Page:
Another great place to try is Pizzeria Rustika which serves some decent pizzas and has an enjoyable atmosphere. Beware that the servings can be big!


The supermarkets are pretty cheap for making your own meals in the hostel (or buying a sneaky 2L bottle of beer for only a couple of euros). Food is affordable in Zdiar, like in the rest of Slovakia, so it it is nothing to worry about if you are budget conscious.






Getting to the High Tatras can be difficult but is possible via a couple of bus/train connections from either Krakow or Budapest.


From Krakow

This is the way that I came to Zdiar and it was very doable. It does involve a bit of waiting around so scratch out most of your day for the journey.

  1. Catch a bus to Zakopane from Krakow
  2. Once you arrive at the Zakopane station, head outside and opposite the station there are minibuses which go to Lysa Polana (border between Poland and Slovakia)
  3. Get off the bus at the border, cross over the bridge into Slovakia by foot and you will see a bus stop
  4. Buses will leave from this stop to Poprad
  5. The bus will go through Zdiar on the way to Poprad (around 20/25 minutes into the journey)


From Budapest

Coming from Budapest involves fewer changes than coming from Krakow. I tried this but going the other way.

  1. Catch a train to Poprad
  2. From Poprad station you can get on a bus which is heading to Lysa Polana
  3. Get off the bus at Zdiar


From Bratislava

  1. Catch a train to Poprad
  2. From Poprad station you can get on a bus which is heading to Lysa Polana
  3. Get off the bus at Zdiar


Although it does take a bit of time to get to Zdiar it is fairly simple and very cheap. All of these journeys also work in reverse. Despite the mismatch in the timings of the connections, the journey is incredibly fun and through some beautiful terrain.


Getting around the region is cheap and affordable, and buses come fairly regularly to take you around the Slovakian countryside. If you stay in Zdiar for a while you can use it as a base to get around Eastern Slovakia. With buses frequently coming through Zdiar to Poprad you can be quite connected to the rest of the country.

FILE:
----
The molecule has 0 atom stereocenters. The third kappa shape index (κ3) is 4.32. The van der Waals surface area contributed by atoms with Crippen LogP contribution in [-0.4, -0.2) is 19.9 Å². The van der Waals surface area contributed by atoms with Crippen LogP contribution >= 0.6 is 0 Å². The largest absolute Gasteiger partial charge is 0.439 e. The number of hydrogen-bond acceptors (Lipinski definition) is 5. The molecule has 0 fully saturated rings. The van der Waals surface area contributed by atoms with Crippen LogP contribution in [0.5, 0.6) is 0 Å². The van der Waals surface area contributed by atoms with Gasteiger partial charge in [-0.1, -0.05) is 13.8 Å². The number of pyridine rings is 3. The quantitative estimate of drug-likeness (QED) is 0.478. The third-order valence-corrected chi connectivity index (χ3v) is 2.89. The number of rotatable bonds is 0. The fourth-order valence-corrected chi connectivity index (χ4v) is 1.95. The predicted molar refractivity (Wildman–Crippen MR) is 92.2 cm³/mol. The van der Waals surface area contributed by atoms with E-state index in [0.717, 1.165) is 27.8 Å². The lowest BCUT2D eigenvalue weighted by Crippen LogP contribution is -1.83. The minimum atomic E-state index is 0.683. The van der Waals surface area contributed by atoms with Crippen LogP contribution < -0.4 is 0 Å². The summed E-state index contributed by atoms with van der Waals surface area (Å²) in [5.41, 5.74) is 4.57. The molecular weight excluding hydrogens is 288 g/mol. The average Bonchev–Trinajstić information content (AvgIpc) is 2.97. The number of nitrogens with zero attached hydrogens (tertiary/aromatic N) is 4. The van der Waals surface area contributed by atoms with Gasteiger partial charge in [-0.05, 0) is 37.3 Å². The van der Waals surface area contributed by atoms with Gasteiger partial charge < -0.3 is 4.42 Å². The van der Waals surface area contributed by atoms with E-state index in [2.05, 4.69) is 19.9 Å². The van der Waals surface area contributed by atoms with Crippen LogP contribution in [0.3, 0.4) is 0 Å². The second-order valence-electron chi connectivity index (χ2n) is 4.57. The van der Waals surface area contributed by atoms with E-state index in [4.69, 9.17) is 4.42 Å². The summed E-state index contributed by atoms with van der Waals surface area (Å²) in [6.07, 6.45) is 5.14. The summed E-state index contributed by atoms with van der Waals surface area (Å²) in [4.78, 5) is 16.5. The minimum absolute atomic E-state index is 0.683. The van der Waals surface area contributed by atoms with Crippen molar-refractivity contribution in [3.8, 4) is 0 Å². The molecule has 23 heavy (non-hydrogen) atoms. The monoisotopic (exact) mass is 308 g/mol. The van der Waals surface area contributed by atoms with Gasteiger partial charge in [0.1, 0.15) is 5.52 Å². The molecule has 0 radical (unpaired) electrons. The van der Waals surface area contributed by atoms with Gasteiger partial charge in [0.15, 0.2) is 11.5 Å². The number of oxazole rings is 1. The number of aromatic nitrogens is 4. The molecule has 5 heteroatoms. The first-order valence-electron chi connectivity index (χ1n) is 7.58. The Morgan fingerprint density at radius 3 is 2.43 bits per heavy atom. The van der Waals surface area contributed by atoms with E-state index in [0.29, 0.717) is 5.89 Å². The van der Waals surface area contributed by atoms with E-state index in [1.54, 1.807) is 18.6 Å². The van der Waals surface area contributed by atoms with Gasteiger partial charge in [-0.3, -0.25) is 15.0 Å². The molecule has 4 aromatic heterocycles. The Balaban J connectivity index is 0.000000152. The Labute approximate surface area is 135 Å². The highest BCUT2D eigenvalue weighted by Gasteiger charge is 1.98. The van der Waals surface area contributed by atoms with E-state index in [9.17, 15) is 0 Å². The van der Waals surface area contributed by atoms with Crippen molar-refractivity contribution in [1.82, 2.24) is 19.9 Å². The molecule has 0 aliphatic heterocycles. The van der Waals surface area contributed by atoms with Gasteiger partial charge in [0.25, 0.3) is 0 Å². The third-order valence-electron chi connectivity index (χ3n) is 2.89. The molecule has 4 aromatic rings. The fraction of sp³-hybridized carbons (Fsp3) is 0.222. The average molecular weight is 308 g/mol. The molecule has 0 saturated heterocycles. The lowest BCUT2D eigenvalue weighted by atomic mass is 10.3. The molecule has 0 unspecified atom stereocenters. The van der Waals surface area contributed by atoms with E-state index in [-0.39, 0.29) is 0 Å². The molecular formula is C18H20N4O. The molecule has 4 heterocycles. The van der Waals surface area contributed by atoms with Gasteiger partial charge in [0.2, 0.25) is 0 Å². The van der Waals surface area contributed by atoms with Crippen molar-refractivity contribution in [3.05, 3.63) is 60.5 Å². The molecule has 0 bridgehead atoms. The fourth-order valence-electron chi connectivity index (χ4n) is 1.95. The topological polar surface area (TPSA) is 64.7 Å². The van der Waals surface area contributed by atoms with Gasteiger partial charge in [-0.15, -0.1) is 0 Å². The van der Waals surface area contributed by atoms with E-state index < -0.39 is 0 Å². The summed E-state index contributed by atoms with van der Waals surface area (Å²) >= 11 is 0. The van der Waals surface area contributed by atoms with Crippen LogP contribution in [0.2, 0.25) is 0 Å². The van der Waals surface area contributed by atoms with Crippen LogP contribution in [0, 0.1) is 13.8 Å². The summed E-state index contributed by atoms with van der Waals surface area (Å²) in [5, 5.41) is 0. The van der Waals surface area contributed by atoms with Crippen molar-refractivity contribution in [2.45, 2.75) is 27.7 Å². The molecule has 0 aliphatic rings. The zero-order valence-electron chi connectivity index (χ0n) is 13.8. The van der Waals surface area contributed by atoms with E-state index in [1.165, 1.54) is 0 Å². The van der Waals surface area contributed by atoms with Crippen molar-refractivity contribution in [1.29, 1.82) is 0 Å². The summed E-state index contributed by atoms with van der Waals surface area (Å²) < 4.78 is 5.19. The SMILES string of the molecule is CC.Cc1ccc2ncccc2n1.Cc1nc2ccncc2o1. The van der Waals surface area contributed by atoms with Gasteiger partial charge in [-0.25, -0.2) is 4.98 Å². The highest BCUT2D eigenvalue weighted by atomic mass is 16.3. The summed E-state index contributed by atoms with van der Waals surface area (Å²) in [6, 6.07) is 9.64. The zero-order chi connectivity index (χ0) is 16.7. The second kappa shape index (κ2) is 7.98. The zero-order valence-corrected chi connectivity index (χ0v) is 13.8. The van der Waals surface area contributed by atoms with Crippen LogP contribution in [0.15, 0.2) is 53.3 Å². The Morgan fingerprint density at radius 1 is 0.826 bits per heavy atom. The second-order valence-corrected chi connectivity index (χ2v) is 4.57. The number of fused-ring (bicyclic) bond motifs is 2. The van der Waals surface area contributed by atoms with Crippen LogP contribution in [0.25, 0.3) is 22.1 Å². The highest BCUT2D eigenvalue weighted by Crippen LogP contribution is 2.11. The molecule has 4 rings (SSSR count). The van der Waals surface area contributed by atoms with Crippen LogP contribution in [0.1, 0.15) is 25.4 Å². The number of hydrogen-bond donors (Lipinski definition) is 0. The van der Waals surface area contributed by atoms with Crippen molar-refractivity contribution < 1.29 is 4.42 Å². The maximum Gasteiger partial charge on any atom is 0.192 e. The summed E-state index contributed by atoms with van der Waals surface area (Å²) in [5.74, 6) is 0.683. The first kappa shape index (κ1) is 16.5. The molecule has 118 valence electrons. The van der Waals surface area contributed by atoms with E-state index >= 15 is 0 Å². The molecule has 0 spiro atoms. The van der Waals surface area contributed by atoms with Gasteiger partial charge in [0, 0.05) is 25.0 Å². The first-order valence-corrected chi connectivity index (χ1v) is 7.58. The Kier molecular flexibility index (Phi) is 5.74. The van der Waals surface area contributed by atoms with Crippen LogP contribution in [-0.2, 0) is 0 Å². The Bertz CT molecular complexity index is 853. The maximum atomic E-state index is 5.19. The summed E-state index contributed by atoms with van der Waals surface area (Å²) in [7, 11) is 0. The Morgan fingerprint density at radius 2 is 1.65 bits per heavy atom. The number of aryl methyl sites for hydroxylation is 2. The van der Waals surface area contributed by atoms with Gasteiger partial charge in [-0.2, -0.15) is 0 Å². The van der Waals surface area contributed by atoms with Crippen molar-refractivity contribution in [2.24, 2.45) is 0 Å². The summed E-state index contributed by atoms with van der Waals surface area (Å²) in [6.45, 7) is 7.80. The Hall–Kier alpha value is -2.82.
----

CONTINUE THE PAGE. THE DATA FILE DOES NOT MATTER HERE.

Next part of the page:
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There is one nearby club that I unfortunately was unable to visit, but it sounds pretty decent. The atmosphere at the hostel was certainly enough to suffice with great people and cheap drinks in abundance.



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Been to Zdiar or have questions? Comment below!

Lucy Owens Travel Textbook


My name’s Lucy and I’m the junior doctor and travel writer behind the blog. If you’re a fan of scratching beneath the surface of travel, visiting interesting destinations, and exploring ethically, then you’re in the right place. Focusing on purposeful budget and solo travel, Travel Textbook hopes to inspire more young people to seek meaningful adventure.


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2 thoughts on “Quick Guide To Ždiar: Gateway To Slovakia’s High Tatras”

  1. I have been to beautiful Zdair and stayed at the Ginger Monkey with my sister back in 2010. We originally planned on only staying a night or two but enjoyed the atmosphere, people and surroundings so much we stayed on for a week!

    We even bought Ginger Monkey Hostel shirts as souveniours! In our 6 months of European travels the Ginger Monkey was our favourite hostel! We miss the beautiful place, Wally the dog and the great team there! Hope to get back there one day!